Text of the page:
There’s so much resume advice out there for job seekers, just googling “resume advice” returns over 158 MILLION results. Yikes! Plus there are those pearls of wisdom from your mum, your dad, your professor, your neighbour, your old colleague… the list goes on.
Unfortunately most of the advice out there is either outdated or just plain wrong.
Below is some common bad resume advice that you should feel free to ignore!
Your resume MUST be one / two / five pages long
We’re not saying that resumes should be ten pages long. They should be as concise as possible, most are around two pages. The problem with this bit of advice is assuming that one size fits all and that your resume will be ignored if it’s not the exact number of pages based on their arbitrary rule. A one page resume may be fine for a new grad with no work experience, but it will hardly be sufficient for someone with 15 years’ experience. Conversely someone with 30 years’ experience may need two pages or they may need four. The point is to include what is relevant to the job you’re applying for.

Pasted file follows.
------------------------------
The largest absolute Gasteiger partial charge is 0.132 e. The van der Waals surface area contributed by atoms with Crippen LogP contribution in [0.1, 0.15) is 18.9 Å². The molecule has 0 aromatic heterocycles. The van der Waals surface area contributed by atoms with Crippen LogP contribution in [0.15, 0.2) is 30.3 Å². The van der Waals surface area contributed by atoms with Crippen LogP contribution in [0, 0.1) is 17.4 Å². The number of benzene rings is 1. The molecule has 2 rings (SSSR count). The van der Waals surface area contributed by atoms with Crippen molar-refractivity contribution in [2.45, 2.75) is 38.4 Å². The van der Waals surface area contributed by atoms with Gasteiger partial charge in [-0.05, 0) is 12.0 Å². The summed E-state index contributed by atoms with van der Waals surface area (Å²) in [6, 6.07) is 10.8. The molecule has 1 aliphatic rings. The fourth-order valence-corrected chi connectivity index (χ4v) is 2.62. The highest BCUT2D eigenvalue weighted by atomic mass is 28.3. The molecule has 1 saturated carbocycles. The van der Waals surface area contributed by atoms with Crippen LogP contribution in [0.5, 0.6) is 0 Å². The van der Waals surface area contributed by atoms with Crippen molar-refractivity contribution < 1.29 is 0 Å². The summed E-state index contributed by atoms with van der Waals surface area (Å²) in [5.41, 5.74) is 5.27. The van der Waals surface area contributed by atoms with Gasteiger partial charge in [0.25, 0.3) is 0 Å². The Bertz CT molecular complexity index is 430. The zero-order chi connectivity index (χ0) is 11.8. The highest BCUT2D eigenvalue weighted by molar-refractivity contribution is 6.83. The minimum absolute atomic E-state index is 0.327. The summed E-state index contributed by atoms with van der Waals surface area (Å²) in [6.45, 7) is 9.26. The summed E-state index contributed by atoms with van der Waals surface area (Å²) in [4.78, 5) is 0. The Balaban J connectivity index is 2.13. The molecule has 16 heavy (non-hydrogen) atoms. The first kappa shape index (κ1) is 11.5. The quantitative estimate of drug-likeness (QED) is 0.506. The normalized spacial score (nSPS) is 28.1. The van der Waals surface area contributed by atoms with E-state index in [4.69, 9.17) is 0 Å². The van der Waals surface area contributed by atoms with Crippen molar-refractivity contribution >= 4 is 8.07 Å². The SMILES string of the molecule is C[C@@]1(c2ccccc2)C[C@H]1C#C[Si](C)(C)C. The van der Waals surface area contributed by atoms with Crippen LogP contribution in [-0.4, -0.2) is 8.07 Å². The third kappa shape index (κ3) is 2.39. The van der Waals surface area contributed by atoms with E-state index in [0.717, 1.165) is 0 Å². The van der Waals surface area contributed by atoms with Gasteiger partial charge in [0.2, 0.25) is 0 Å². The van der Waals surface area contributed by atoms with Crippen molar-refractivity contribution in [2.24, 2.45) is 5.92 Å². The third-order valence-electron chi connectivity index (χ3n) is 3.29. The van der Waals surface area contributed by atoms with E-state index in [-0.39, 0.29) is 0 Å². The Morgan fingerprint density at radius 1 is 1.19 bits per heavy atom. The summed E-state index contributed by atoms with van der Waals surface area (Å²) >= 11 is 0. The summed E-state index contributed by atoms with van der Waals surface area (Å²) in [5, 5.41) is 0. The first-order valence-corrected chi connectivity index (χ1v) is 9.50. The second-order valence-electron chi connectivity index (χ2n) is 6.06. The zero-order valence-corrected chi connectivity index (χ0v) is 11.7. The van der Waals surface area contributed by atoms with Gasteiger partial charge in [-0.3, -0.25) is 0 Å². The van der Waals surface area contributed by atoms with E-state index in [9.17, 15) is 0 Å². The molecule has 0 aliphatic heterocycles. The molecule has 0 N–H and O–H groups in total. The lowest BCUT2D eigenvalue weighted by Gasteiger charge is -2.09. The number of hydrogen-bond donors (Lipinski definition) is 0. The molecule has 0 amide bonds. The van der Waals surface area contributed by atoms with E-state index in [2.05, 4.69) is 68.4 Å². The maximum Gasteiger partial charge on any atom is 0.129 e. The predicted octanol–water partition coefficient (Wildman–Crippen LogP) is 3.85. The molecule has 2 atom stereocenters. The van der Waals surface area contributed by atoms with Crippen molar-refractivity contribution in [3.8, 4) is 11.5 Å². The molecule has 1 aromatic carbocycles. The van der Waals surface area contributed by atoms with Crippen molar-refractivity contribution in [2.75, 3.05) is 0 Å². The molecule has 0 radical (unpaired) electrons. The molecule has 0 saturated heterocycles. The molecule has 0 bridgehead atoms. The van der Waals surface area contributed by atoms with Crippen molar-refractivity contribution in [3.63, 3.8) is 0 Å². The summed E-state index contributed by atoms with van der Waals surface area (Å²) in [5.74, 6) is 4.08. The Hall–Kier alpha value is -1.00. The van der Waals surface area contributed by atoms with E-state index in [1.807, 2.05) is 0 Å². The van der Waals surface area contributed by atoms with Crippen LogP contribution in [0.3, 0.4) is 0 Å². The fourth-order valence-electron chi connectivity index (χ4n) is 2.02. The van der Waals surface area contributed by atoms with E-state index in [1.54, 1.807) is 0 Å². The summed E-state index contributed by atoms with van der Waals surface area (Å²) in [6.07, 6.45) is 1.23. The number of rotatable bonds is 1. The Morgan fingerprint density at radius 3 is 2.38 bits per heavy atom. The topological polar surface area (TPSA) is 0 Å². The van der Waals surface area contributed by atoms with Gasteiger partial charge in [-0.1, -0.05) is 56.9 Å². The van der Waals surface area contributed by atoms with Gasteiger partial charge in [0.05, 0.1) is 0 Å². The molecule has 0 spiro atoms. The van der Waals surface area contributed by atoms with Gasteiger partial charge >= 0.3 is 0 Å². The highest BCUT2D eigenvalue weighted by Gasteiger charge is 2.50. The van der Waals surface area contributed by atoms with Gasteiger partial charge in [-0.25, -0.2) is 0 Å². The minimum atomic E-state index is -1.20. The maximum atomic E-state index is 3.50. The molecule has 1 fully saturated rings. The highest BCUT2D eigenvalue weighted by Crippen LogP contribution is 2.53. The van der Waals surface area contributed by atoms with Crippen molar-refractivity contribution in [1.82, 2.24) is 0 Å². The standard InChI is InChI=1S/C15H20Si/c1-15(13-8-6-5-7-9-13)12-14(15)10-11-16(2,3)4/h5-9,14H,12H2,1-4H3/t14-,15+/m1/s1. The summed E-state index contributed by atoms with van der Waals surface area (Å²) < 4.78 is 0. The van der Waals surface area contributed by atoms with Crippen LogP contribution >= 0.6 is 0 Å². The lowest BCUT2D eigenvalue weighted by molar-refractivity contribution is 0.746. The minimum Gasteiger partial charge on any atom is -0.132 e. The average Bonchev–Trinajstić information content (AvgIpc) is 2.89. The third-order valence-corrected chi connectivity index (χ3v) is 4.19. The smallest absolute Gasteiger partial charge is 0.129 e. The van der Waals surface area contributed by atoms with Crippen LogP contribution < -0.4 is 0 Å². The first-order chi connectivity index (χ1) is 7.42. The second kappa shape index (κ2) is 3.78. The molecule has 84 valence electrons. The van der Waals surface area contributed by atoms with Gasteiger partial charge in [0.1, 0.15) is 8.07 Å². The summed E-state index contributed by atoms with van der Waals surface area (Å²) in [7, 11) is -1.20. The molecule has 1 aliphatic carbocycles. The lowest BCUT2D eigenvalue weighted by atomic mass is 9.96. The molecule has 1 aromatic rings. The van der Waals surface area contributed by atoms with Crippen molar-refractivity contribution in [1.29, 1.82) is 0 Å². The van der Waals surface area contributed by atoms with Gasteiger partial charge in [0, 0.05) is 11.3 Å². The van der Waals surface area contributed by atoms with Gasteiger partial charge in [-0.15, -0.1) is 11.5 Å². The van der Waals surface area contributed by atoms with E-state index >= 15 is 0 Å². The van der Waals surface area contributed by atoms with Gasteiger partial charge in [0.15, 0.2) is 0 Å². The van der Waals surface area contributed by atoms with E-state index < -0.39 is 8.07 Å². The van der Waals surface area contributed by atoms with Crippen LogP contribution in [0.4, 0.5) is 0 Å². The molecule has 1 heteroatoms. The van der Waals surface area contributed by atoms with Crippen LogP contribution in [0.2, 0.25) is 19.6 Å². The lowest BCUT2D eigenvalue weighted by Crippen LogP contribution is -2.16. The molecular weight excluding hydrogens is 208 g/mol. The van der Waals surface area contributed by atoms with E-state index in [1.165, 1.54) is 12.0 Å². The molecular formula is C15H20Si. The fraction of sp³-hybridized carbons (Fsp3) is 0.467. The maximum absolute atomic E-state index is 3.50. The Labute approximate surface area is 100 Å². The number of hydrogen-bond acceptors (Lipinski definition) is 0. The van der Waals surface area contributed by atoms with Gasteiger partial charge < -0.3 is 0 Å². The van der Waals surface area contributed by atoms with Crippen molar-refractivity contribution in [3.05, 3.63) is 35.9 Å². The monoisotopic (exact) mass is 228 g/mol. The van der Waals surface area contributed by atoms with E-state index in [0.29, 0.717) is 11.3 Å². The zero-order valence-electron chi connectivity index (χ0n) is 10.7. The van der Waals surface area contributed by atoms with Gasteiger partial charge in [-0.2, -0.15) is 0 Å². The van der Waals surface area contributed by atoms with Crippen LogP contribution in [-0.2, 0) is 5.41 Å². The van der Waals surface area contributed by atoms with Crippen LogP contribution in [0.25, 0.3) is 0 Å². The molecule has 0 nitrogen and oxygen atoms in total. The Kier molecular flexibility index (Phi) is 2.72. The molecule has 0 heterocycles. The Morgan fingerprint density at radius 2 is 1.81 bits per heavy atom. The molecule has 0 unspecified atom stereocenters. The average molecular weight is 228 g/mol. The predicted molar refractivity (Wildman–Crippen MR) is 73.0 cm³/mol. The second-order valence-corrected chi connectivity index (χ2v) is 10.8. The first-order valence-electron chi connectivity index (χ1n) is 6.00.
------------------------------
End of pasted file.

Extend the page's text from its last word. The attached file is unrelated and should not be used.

You should have a Functional Resume
We’ve written a whole separate post about the reasons why you should have a chronological resume over a functional resume. But the bottom line is: functional resumes are confusing to read and normally raise suspicions about what a candidate may be hiding i.e. job hopping, large employment gaps.
You need to have a Resume Objective
The reason we’re saying skip the popular Objective section is because most of them are very poorly written, like this: “Innovative problem solver seeks full time position with Fortune 500 company.”
They’re usually filled with buzz words and don’t add any real substance to your candidacy. Plus the whole point of a resume is to showcase why a company should hire you – not what you want out of the deal. Instead, we recommend a Overview/Profile/Introduction section that serves as a brief overview of your professional strengths that relate to the job.
You should mail your resume / deliver it in person
This is one of the most outdated pieces of advice out there. It’s normally given as a suggestion to help the candidate stand out from the pack. While it may make you stand out, it’s generally for the wrong reasons. Most hiring managers find receiving hard copy resumes annoying as it means your details aren’t available electronically. Most large companies use an online applicant tracking system to help manage their hiring process. The only reason to mail your resume would be if the job description explicitly asks you to apply in that manner.
As with all resume advice (even this post!), not one rule suits all situations. Just ensure you follow the basics of having a concise, relevant and readable resume; the rest is personal preference.